Chameleon Diamonds (Yes, they are a real thing)

Fancy dark grey-yellowish green chameleon kite

(photo courtesy of Roy W. Macdonald FGA DGA)

The rarity of colour diamonds has become a popular topic on blogs like these and others.   Only 1 in 10,000 carats of diamonds found can be considered colour diamonds which is why their value continues to go up year over year.   The one class of colour diamonds that are among the most rare are called chameleon diamonds.

Put simply, a chameleon diamond is a diamond that changes colour temporarily when they are either heated to at least 150 degrees celsius (a process called thermochromism) or left in the dark for a couple of days (a process called photochromism).

In its original form, a chameleon diamond usually ranges in colour between a grey, yellow-green or olive colour.   In its changed form, most chameleon diamonds tend to look somewhere between the shades of brown and yellow.   The larger the stone, the more distinct the changed colour looks.

The changed colour of a chameleon diamond after being heated does not last long but appears to have a more intense hue.   The colour of the diamond after being left in the dark for a couple of days is less intense but lasts for a longer period of time.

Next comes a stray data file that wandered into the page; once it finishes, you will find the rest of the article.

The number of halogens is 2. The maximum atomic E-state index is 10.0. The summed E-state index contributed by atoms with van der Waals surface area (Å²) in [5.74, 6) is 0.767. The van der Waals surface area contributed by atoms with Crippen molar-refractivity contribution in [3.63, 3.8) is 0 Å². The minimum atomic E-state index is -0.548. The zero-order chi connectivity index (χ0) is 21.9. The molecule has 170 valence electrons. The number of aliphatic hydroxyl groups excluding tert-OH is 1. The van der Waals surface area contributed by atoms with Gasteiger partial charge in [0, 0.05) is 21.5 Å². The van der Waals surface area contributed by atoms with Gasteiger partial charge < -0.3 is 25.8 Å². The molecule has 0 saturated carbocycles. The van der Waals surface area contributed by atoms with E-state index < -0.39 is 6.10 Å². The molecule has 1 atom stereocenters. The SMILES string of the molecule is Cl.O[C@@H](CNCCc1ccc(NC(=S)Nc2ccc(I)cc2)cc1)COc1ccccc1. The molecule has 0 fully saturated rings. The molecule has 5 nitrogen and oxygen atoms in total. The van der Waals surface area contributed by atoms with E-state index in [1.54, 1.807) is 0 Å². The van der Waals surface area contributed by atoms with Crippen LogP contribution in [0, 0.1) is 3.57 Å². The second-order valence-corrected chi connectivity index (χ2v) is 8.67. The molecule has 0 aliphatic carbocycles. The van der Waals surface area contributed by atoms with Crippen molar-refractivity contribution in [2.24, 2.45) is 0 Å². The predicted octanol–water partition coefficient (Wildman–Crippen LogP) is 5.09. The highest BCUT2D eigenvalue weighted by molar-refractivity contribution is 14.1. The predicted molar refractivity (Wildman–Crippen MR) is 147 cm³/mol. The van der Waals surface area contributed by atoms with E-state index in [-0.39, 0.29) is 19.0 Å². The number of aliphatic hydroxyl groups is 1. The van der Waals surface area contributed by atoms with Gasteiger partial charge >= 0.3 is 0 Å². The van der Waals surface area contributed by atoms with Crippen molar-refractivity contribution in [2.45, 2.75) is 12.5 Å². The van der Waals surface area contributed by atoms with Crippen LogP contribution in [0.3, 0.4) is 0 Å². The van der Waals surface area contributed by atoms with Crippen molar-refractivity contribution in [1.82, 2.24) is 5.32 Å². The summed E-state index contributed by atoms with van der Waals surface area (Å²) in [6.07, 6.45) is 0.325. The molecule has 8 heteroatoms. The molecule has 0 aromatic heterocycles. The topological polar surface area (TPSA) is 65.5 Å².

From a scientific standpoint, it is an excess of hydrogen and a bit of nitrogen inside the stone that gives the chameleon diamond the ability to change colours.

The chameleon diamond comes in two types, classic chameleon and reverse chameleon.   The two differences with the reverse chameleon is that it doesn’t change colour when heated and that the diamond is darker in its normal state and lighter when left in a dark environment.

The largest chameleon diamond ever found weighed in at 31.31 carats and is unofficially referred to as The Chopard Chameleon Diamond.   The strawberry-sized stone is normally olive green in colour but evolves into a rich bronze when it changes.   It was purchased in 2007 by the Swiss jewelry company Chopard.   No word on its current value but considering how the value of colour diamonds continues to rise, the cost for this rarity would easily be in the six figure range per carat.


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